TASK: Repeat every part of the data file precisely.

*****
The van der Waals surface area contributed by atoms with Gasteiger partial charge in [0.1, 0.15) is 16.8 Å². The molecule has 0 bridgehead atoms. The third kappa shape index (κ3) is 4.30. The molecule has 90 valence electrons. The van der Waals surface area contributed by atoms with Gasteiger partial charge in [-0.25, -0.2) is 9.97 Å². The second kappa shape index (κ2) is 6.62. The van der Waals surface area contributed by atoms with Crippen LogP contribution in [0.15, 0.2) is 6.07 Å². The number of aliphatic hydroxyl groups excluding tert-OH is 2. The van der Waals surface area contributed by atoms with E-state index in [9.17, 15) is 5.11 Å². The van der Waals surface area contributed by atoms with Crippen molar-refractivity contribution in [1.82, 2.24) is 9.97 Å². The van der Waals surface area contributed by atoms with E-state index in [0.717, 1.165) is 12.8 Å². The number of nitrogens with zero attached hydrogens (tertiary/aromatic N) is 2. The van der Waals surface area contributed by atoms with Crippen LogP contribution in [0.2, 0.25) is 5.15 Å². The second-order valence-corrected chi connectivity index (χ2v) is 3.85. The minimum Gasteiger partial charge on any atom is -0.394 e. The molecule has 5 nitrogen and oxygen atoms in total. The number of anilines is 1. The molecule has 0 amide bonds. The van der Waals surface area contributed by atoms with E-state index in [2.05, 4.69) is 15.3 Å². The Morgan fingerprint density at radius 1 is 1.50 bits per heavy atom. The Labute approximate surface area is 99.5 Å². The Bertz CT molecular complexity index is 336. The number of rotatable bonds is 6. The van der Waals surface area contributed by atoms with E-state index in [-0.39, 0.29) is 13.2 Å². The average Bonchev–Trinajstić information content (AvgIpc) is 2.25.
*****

The van der Waals surface area contributed by atoms with Gasteiger partial charge in [0.1, 0.15) is 16.8 Å². The molecule has 0 bridgehead atoms. The third kappa shape index (κ3) is 4.30. The molecule has 90 valence electrons. The van der Waals surface area contributed by atoms with Gasteiger partial charge in [-0.25, -0.2) is 9.97 Å². The second kappa shape index (κ2) is 6.62. The van der Waals surface area contributed by atoms with Crippen LogP contribution in [0.15, 0.2) is 6.07 Å². The number of aliphatic hydroxyl groups excluding tert-OH is 2. The van der Waals surface area contributed by atoms with E-state index in [9.17, 15) is 5.11 Å². The van der Waals surface area contributed by atoms with Crippen molar-refractivity contribution in [1.82, 2.24) is 9.97 Å². The van der Waals surface area contributed by atoms with E-state index in [0.717, 1.165) is 12.8 Å². The number of nitrogens with zero attached hydrogens (tertiary/aromatic N) is 2. The van der Waals surface area contributed by atoms with Crippen LogP contribution in [0.2, 0.25) is 5.15 Å². The second-order valence-corrected chi connectivity index (χ2v) is 3.85. The minimum Gasteiger partial charge on any atom is -0.394 e. The molecule has 5 nitrogen and oxygen atoms in total. The number of anilines is 1. The molecule has 0 amide bonds. The van der Waals surface area contributed by atoms with E-state index in [2.05, 4.69) is 15.3 Å². The Morgan fingerprint density at radius 1 is 1.50 bits per heavy atom. The Labute approximate surface area is 99.5 Å². The Bertz CT molecular complexity index is 336. The number of rotatable bonds is 6. The van der Waals surface area contributed by atoms with E-state index in [-0.39, 0.29) is 13.2 Å². The average Bonchev–Trinajstić information content (AvgIpc) is 2.25.